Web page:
Taylor Maybeck Dr. Christopher English 110-12 3 February 2013 A Martyr or A Murder? Ever since the year 1983, the number of suicide bombing acts has risen significantly. Shockingly, most suicides are performed by people who are not “conformed to the typical profile of the suicidal personality… none of them [are] uneducated, desperately poor, simple-minded, or depressed,” according to author David Brooks (352). Suicide bombers give their own lives as a way to show loyalty and to be seen as martyrs to their people.
Many families urge their children to go through bomber training and recruitment, claiming that they will be happy if their children die while successfully killing “enemies. ” Suicide should not be praised, urged, or seen as an act of martyrdom by families unless it is a disastrous and uncontrollable situation. In Palestinian areas, suicide bombing has become an act of choice, and is a highly spreading enterprise ( Brooks 352). In their society, suicide bombers go through recruitment and training. Organizations praise their bombers and reward them by using several tactics.
Bombers are trained spiritually and told about the rewards they can receive in their afterlife, as well as bribed by being told that their family will be guaranteed a place with god. Families of the bomber are satisfied with the idea that they will go to god, and this also serves as motivation to the bombers themselves. Faith is not a subject of bribery and should never be used in such ways. Everyone has the right to create his or her own beliefs, and by being intensely trained for hours, bomber trainees become brainwashed.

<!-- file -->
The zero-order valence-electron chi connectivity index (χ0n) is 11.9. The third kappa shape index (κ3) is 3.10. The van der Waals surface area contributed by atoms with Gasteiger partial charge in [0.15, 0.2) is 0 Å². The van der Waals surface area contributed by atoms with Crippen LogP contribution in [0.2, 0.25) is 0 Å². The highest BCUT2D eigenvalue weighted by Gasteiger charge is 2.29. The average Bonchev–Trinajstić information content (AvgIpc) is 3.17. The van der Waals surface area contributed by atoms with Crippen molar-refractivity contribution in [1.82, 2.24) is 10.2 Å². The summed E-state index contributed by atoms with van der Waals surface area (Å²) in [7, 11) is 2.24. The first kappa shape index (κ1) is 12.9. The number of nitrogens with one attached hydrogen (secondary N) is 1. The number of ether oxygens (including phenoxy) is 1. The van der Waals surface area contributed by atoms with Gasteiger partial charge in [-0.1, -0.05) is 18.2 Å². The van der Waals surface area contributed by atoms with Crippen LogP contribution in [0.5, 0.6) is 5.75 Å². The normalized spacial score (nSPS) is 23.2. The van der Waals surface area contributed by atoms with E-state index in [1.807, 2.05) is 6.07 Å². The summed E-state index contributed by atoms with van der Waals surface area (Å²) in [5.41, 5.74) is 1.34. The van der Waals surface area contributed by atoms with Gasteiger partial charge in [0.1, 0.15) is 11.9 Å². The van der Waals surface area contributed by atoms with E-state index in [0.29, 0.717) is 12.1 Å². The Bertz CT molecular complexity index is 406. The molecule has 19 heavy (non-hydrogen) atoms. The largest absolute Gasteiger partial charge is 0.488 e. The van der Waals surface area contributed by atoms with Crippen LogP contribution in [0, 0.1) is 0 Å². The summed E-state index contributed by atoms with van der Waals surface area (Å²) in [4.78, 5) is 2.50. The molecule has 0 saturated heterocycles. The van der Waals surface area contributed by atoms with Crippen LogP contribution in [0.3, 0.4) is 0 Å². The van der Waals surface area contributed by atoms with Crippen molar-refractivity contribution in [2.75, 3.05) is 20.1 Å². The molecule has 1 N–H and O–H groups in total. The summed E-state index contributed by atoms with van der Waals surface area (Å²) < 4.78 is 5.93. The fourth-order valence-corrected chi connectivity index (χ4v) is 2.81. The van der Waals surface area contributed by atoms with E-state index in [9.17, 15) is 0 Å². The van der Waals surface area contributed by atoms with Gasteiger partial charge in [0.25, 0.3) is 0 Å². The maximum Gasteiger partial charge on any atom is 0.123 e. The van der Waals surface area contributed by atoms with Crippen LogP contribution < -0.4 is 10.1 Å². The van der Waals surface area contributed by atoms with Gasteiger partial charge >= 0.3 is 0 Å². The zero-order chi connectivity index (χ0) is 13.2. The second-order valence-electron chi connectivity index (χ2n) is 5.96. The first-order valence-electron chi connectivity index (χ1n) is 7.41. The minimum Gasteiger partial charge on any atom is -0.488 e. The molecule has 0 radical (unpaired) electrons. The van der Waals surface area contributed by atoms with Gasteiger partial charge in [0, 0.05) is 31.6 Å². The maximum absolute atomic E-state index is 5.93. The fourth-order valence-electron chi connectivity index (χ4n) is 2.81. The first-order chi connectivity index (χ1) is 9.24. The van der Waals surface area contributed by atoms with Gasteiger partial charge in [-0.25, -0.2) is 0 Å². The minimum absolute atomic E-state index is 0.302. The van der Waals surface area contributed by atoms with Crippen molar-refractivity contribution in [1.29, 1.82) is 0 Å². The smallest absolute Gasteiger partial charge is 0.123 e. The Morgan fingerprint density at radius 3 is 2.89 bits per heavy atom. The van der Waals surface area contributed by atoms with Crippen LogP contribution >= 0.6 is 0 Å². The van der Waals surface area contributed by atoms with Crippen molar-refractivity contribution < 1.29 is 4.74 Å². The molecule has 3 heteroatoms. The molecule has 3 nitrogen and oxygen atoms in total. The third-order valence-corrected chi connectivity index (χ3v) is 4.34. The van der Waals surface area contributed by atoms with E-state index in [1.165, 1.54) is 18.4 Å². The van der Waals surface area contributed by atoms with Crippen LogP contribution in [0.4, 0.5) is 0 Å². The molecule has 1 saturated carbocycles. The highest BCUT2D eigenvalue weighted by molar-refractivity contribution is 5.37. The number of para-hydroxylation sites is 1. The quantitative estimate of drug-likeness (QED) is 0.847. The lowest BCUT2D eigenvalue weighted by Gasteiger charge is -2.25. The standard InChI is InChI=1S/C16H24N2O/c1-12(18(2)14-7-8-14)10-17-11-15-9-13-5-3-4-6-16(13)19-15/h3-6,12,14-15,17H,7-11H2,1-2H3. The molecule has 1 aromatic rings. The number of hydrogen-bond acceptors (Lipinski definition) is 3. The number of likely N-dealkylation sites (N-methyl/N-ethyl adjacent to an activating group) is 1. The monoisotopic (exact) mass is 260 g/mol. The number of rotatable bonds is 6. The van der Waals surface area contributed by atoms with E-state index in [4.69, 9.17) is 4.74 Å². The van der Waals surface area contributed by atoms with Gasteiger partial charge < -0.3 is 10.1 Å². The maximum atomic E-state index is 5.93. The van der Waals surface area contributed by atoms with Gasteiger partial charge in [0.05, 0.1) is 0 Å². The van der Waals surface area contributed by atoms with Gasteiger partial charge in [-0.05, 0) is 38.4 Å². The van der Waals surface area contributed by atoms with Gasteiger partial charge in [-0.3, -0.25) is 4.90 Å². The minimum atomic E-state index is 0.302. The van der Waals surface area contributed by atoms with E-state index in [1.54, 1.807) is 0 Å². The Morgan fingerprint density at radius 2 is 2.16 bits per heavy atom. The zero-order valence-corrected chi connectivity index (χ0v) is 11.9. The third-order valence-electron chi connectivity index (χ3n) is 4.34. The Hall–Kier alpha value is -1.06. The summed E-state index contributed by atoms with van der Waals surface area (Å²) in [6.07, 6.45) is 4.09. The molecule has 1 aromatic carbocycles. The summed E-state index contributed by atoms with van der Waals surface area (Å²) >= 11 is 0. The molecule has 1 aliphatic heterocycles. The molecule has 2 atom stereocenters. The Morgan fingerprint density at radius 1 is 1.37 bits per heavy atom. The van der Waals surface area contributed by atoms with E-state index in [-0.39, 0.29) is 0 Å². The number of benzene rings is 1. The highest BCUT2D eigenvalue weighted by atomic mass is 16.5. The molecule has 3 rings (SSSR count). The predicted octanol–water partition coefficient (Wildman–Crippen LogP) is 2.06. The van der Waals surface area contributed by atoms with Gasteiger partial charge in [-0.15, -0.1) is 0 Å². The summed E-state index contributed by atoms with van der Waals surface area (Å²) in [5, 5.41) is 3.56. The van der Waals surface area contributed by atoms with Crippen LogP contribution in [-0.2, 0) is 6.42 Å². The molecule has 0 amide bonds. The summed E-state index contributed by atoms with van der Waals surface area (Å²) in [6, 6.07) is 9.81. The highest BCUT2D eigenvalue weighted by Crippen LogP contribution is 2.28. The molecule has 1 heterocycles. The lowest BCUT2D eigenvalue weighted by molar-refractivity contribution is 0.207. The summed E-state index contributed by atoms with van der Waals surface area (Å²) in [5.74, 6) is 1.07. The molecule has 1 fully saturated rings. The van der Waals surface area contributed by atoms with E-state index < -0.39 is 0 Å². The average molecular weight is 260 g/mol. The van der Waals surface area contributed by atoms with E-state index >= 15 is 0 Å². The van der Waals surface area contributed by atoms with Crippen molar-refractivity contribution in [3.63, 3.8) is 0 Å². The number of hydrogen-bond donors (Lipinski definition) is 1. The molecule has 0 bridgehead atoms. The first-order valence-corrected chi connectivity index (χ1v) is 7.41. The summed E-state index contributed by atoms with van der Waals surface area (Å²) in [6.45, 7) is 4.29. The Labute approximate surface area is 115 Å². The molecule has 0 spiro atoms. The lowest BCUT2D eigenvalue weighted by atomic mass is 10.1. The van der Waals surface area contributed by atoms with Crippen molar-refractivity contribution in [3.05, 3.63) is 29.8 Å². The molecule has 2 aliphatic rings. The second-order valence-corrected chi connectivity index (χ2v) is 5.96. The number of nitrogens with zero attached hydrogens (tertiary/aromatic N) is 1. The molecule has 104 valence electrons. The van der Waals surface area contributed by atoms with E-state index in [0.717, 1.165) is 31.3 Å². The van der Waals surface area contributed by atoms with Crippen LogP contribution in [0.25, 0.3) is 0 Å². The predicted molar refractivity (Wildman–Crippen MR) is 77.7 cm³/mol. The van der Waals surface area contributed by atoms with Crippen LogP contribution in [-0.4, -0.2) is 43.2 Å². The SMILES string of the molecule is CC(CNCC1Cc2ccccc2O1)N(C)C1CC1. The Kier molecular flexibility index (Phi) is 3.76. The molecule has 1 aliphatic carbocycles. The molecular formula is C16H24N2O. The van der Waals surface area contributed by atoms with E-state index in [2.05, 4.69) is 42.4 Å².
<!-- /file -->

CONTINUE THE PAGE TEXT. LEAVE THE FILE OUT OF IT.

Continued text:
This means that trainees no longer have the ability to make their own decisions on whether they need to perform the act of suicide. They see it as an obligation rather than an option. Aside from this, a television show has been created and is growing in its amount of viewers. Children start learning of the option of suicide at very young ages. In “The Culture of Martyrdom”, David Brooks states, “ Last year the BBC shot a segment about so-called Paradise Camps- summer camps in which children as young as eight are trained in military drills and taught about suicide bombers” (353).
Seeing suicide bombing on television, children get the idea that these bombers are comparable to superheroes, and that if they become bombers they too will be on television and popular in their community. Not only do bombers get praised by sacrificing their lives, but their families and friends also pressure them. The strangest aspect of suicide bombing is the fact that after the massacres, the bomber’s family is showcased in a televised interview. While the usual American family would react with sadness and hatred, Israeli and Western families react in a happy and joyful way.
Many interviews state that parents agreed if the opportunity was given to them again, they would send another child off to afterlife without hesitation (Brooks 353). Families urge their children to give their lives and do not view it as a disastrous event. Most children live to please their parents, and because of this, they do not make their own choices on becoming a bomber. Similar to how American families pressure their children by telling them their destiny is to attend college, these families tell their children their destiny is to be a suicide bomber and sacrifice their lives for others.